Jurors selling their stories subverts justice system in Anthony trial and verdict…

July 7, 2011

If memory serves me right, people have been convicted of murder even when the body could not be found, although I would think that rare.

But some are saying that the prosecution in the Casey Anthony case overreached in going for a capital murder charge when no time or actual cause of death could be determined.

And the suggestion from juror comments now coming out is that the panel did not fail to convict Anthony because they thought she was innocent, it’s just that there was too much room for reasonable doubt with nothing but circumstantial evidence.

In criminal court the standard for conviction is “beyond a reasonable doubt”, while in civil court the bar is lower at “preponderance of evidence”.

I would not want to get in the way of free speech, but the disturbing thing in all of this is that the whole affair of the trial (which I admit here I did not follow, but heard about from time to time) is that it seems to have been (and still is) more about making money for participants (perhaps even the defendant Anthony herself) than justice in the death of a little girl.

A lawyer with not much experience has made a name for himself with what appears to be a miraculous victory for a client already fairly well convicted in the court of public opinion.

Apparently Anthony was not much into mothering but a lot into partying and may have felt her child was a drag on her lifestyle.

The Cable TV networks, especially the ones we have now that specialize in the tawdry world of crime and celebrity foul-ups and such, are raking in the doe with a story about a dead girl that they hope to keep alive (that is keep the story alive) for as long as possible. The OJ trial started it all for cable. Sensational coverage by the media at large, in the old days newspapers, has a long history going back to and before the famous Scopes Monkey trial.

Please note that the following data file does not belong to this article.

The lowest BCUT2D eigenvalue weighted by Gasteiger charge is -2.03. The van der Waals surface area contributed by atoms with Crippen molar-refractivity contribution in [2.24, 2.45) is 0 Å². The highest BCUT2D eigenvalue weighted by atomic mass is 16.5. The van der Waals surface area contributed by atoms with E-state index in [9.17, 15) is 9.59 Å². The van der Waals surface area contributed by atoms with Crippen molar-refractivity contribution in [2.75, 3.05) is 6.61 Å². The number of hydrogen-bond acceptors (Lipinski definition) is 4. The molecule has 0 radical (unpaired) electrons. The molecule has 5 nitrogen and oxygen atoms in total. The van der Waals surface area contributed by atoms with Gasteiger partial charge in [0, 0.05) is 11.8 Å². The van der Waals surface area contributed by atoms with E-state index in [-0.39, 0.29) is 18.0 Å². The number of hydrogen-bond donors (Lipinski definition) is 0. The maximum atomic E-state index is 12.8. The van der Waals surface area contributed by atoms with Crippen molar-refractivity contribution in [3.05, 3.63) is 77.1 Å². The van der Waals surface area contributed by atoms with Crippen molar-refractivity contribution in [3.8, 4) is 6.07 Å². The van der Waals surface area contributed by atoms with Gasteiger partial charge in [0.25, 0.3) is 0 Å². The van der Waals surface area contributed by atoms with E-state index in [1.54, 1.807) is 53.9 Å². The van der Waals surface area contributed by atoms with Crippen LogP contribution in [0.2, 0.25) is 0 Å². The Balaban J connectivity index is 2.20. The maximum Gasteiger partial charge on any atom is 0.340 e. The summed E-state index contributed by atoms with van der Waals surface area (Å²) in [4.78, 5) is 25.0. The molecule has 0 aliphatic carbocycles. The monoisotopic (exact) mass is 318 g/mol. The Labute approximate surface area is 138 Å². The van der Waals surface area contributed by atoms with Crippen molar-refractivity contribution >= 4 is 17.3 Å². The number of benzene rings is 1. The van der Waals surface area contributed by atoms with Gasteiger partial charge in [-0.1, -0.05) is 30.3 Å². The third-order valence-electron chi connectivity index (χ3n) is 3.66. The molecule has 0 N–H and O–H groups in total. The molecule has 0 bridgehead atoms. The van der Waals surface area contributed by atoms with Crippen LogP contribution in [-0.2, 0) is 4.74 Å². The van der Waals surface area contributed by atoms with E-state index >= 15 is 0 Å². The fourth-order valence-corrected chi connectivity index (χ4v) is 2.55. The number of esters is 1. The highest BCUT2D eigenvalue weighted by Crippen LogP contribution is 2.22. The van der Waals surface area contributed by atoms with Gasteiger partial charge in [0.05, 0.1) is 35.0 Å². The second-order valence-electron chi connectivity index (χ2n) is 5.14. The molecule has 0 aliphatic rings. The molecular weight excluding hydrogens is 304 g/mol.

But here’s something new, perhaps (or not), now even the jurors are apparently trying to cash in. After the verdict for acquittal came down the jury reportedly agreed to stay mum in front of the media frenzy for interviews. But we now find out they or some of them at least apparently were just holding back so they could sell their stories to the highest bidder, not in the interest of the integrity of the judicial system.

As I already said, I would not want to get in the way of free speech, but the fact that jurors would sit through a trial contemplating how they might cash in once the verdict was handed down seems to me to be a clear subversion of justice. Who knows what effect that might have on their thinking and their deliberation and their interpretation of the facts? And one might think that handing down a verdict of not guilty in a case, however circumstantial, that seems to so clearly point to guilt of the defendant, makes a more compelling story than throwing the book at an apparently guilty person (and no I do not know if she was really guilty or not — but she lied a lot, and that has been proven).

There are laws, I believe, in at least some jurisdictions that forbid convicted felons from profiting from the sale of their stories, maybe that should be extended to jurors, but there is that free speech barrier.

But fair trials are important to us all.